Tuesday, December 8, 2009

2024: An Afghan Odyssey

Though it's quite dubious that Karzai himself will be in power fifteen years from now, that didn't stop Afghanistan's corrupt president from predicting that Afghanistan would not be able to pay for its own military operations until 2024.

Asked how long he would depend on NATO allies for support in pacifying the country, Karzai responded, "For another 15 to 20 years, Afghanistan will not be able to sustain a force of that nature and capability with its own resources.”

The comment was strange for a couple of reasons. First, there seemed little harm in giving a far shorter timetable, since no one in the press bothers following up on political timetables. Second, predicting what will be happening in Afghanistan fifteen to twenty years from now is completely unreasonable given not only the turmoil that has taken place there in the last two decades, but because of how dramatically things could shift in Pakistan or the United States. Most basically, it is very difficult to measure how much maintaining such an army would cost, since we have not achieved that goal yet. We can't even control all of Afghanistan with OUR OWN troops. Finally, while the New York Times took the comment to suggest that Karzai would need our cash for decades to come, "resources" can mean different things to different people. Worth clarifying that he will not need NATO military support for another 15-20 years.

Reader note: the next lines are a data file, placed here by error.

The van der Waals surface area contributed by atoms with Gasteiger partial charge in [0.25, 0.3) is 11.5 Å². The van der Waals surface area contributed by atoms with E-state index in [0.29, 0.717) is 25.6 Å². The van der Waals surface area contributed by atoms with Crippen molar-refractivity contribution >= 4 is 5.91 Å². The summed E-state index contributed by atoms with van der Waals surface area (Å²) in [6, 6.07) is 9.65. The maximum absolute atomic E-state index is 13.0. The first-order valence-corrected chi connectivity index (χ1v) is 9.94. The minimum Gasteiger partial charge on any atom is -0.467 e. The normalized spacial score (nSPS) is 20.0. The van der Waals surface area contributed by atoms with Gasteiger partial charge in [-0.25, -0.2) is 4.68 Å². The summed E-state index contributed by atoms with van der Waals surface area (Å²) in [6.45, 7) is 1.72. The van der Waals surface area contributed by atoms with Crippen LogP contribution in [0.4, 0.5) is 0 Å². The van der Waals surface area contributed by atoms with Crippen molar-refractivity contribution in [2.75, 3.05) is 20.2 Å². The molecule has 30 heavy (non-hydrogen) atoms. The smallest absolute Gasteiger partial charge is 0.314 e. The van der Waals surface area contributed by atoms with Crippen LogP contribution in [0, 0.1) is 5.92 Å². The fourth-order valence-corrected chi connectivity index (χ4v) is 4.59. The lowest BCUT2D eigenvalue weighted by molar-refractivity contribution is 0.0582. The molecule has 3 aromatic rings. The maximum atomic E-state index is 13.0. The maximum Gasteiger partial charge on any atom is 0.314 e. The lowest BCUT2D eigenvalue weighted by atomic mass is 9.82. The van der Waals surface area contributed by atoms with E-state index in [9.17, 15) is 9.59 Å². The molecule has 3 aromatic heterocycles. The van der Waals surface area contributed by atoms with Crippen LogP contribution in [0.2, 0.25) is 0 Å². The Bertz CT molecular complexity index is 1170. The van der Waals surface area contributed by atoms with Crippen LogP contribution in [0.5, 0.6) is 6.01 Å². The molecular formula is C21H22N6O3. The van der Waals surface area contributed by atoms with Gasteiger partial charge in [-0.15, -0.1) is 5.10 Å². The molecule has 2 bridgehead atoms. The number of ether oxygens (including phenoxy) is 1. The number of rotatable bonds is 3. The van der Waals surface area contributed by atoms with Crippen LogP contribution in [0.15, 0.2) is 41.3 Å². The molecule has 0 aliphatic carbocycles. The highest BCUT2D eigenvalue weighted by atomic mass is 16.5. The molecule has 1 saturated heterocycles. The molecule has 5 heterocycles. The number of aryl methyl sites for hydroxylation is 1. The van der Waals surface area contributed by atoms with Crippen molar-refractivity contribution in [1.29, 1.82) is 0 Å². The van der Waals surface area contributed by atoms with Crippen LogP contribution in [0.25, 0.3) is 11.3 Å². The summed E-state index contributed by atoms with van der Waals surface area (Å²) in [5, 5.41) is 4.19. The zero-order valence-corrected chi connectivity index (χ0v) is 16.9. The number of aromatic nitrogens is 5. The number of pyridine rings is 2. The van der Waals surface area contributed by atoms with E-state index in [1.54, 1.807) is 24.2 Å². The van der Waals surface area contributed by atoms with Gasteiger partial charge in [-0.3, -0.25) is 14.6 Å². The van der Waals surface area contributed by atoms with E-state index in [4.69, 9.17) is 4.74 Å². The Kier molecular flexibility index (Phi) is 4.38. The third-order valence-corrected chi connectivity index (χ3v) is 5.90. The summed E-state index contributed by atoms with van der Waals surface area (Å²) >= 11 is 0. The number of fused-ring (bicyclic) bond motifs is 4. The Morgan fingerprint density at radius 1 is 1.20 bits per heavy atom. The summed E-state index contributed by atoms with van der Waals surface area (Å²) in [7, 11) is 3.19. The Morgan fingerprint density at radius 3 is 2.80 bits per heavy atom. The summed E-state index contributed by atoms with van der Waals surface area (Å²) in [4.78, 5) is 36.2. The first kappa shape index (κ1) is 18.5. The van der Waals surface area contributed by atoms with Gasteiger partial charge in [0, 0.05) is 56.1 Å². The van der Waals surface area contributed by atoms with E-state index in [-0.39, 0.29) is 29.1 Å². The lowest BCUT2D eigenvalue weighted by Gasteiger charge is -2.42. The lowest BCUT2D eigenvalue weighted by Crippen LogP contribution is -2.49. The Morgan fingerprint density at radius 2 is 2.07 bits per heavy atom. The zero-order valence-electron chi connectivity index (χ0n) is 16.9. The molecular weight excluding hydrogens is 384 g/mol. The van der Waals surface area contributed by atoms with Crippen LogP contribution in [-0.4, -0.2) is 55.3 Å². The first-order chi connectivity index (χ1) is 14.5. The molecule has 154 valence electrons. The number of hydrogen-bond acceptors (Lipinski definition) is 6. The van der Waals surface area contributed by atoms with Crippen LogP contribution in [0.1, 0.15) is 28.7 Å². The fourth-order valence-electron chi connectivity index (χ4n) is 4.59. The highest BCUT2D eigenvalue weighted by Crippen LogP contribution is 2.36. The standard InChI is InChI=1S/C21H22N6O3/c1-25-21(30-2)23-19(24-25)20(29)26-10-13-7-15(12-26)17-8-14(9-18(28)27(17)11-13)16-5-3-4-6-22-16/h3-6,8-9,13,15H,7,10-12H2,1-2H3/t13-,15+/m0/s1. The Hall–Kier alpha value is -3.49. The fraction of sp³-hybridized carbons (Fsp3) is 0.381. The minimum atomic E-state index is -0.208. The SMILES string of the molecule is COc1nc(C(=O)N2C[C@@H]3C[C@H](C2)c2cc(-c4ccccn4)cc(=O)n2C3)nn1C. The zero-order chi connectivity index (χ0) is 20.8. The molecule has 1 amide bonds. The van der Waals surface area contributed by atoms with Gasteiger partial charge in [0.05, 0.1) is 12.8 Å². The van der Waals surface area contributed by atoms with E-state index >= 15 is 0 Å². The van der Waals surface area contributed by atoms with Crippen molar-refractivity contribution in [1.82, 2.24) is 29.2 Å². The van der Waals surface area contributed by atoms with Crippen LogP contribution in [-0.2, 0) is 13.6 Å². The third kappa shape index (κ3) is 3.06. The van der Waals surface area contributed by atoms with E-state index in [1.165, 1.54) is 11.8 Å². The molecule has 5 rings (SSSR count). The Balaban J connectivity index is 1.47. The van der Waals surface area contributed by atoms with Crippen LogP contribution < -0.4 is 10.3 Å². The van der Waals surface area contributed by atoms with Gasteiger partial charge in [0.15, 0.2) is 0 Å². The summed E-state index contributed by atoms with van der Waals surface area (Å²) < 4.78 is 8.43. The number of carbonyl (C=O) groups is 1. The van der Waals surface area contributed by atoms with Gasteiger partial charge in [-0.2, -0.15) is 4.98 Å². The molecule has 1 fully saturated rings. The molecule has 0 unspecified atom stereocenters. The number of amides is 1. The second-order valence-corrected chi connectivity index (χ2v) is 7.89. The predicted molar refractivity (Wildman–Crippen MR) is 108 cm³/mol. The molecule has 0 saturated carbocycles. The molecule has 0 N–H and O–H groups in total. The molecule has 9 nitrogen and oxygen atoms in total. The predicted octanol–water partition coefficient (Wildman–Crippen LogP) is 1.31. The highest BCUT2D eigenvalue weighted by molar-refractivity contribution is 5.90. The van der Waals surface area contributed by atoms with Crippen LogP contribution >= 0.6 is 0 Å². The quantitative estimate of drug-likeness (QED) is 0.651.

If anything, this was a desperate cry for help. Karzai was basically promising that as long as he will be in power, his government will be impoverished and incompetent. Secretary Gates responded to Karzai's comments by noting that an economically stabilized Afghanistan would not have the need for such a large military force, which is true in theory. The problem is that Afghanistan will be dirt poor for decades, probably forever, unless they get massive oil pipeline revenues. In poor countries, the military is a steady paying job that will always be high in demand. Correspondingly, it will be high in supply, as poor countries like North Korea and Pakistan can feel militarily muscular and address huge unemployment problems in one fell swoop.

An inopportune comment from Karzai, who is so shady that you must always speculate about the motives behind what he says. Hmmm.............

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